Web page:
• Apeshit, as a love letter to the slasher genre, features over-the-top descriptions of gore and dismemberment—made even more shocking and stomach-churning by the fact that the characters survive the brutality. Its sequel, Clusterfuck, cheerfully continues this trend.

    Theatre 
  • Grand Guignol theater is the Ur-Example of splatter horror, offering gory special effects in the portrayal of bleak storylines like Titus Andronicus.

Community Feedback Replies: 15
  • July 4, 2017
    CosmicFerret
    Hey guys, is anything missing from this trope? I'm open to suggestions.
  • July 4, 2017
    TyeDyeWildebeest
    It looks like there are a lot of Zero Context Examples that could use some explanation. Peter Jackson, especially, since most people know him for the Lord Of The Rings movies, and would be surprised to find out that he started his career making splatter films like Dead Alive and Bad Taste.
  • July 4, 2017
    Snicka
    Isn't this the same thing as Gorn?
  • July 8, 2017
    CosmicFerret
    Okay, I've added some context to the various examples, including what influences, if any, they have on the genre.

    Edit: Also added some clarification in the associated tropes.
  • July 8, 2017
    CactusFace
    Video Games
  • August 17, 2017
    CosmicFerret
    Comic Books
    • EC Comics is a pre-Comics Code horror publisher that used the visual medium to its fullest in gory, often horrifying ways to punctuate its stories, which included themes like cannibalism, live burial, body horror, and gruesome deaths (or gruesome survivals). Ultimately this led to a backlash from the Moral Guardians in the 1950s, which sought to tone down a lot of the gore and ultimately led to the closure of the publisher.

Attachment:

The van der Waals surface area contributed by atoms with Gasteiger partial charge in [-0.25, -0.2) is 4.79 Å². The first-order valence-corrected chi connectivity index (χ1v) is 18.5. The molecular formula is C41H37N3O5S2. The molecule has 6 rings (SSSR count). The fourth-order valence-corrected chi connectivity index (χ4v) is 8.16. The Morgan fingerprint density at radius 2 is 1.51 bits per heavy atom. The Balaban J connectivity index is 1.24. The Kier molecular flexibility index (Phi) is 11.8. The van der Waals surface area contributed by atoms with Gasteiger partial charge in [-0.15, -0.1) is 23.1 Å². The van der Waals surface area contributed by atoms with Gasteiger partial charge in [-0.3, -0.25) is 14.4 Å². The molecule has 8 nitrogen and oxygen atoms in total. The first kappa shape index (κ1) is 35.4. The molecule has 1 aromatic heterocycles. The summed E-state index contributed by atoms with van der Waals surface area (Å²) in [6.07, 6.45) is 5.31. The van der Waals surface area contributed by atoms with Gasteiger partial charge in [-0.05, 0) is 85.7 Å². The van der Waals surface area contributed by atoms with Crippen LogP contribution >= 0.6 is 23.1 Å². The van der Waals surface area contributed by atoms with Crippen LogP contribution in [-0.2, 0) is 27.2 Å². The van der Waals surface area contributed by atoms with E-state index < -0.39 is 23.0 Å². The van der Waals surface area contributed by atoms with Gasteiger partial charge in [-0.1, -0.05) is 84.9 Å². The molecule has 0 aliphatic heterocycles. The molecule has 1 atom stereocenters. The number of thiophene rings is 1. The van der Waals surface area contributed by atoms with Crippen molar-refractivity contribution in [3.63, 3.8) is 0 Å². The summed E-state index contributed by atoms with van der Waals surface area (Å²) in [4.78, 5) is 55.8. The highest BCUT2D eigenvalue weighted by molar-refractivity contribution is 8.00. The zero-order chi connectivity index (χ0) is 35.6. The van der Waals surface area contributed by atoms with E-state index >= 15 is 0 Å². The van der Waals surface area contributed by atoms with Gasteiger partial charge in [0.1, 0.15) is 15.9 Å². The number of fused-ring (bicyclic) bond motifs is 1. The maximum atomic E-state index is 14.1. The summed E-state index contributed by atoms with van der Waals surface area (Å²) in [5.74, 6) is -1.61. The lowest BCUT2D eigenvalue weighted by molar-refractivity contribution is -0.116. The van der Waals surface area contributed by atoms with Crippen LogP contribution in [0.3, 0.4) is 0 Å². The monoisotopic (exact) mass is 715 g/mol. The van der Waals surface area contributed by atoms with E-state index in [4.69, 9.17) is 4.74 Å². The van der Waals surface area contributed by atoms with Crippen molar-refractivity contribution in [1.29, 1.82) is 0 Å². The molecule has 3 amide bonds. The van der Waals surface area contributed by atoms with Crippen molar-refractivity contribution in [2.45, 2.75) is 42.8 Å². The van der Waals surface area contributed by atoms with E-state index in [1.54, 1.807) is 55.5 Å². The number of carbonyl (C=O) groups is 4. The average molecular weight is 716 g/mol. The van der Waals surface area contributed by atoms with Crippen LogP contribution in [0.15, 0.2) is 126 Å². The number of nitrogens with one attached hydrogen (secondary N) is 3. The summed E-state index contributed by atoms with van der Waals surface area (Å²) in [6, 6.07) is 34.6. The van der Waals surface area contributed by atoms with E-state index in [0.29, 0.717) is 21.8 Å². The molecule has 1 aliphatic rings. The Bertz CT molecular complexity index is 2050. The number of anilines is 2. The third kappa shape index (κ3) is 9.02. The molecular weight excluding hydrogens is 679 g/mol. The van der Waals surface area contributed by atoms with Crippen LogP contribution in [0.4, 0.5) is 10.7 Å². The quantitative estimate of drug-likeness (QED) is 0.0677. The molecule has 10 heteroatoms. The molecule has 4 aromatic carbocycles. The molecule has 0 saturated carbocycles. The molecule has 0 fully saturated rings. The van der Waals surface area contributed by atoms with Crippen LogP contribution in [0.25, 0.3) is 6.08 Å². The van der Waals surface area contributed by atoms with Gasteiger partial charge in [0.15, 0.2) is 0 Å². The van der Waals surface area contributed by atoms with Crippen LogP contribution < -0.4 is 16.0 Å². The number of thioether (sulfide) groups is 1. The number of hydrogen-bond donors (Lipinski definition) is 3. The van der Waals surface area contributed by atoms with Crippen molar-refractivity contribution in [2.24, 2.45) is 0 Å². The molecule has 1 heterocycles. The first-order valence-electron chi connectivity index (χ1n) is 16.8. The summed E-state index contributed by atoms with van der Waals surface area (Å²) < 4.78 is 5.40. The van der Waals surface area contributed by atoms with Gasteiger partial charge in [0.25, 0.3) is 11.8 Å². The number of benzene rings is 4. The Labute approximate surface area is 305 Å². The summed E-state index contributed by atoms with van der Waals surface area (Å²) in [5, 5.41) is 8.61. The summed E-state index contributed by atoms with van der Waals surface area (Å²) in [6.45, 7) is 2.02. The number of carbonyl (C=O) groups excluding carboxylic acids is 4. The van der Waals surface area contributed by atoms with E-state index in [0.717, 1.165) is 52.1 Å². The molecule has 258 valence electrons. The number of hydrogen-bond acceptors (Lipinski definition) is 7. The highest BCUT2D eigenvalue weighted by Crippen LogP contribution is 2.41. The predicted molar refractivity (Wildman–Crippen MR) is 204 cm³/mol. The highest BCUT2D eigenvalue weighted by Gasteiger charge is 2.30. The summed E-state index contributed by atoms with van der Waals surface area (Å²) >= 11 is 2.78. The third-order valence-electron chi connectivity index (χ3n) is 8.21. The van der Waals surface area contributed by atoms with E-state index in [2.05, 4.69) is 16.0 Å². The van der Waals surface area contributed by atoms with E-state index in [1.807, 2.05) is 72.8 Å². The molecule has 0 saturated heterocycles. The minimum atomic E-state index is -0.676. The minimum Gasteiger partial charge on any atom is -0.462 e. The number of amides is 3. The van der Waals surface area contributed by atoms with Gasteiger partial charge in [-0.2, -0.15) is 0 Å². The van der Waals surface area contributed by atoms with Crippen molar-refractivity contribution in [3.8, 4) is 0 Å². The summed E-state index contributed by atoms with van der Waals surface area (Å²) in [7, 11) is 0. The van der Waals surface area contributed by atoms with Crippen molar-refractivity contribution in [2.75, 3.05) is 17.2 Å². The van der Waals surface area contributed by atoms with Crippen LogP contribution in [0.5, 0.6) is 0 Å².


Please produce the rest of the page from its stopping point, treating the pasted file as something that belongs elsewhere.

• August 18, 2017
    DustSnitch
    Mel Gibson's films display visceral violence with buckets of blood and every injury imaginable to make the sufferings his heroic characters go through in Braveheart, Apocalypto, The Passion Of The Christ, and Hacksaw Ridge horrifying so that their endurance in suffering is all the more admirable.
  • August 23, 2017
    CosmicFerret
    Is there anything else this trope needs? I just need two more hats to launch and I'm open to suggestions for further refinement.
  • August 23, 2017
    Larkmarn
    I really can't see this as distinct from gorn, especially the colloquial definition of it. Especially especially since "splatter-fests" are 100% synonymous with gorn.
  • August 23, 2017
    Bisected8
    • Splatterhouse, as the name suggests, was essentially this aesthetic as a sidescrolling Beat Em Up, with enemies being dismembered in showers of gore and Body Horror aplenty. While the original games are quite tame by modern standards, the original arcade game was still gory enough to draw the ire of Moral Guardians at the time.
  • August 24, 2017
    LondonKdS
    James Herbert's The Rats was notorious at the time for bringing new levels of graphic descriptions of painful death and physical injury to horror novels.
  • August 24, 2017
    Larkmarn
    ^^ And that's exactly my point. Splatterhouse wasn't horror. It was definitely gorn.
  • August 24, 2017
    CosmicFerret
    It seems that there would be a difference between the trope and the genre that uses it a lot. For example, the Mel Gibson film example above lists a number of gory films that aren't considered horror, though certain scenes are definitely horrific for the sake of drama.
  • August 24, 2017
    Larkmarn
    Gorn refers to both a gory scene and a genre.
  • August 24, 2017
    Bisected8
    YMMV (as with comedy), but Splatterhouse was clearly meant to be scary (downright disturbing enemy designs, the fact it's effectivally a Cosmic Horror Story, etc), not simply graphic violence as a source of thrills.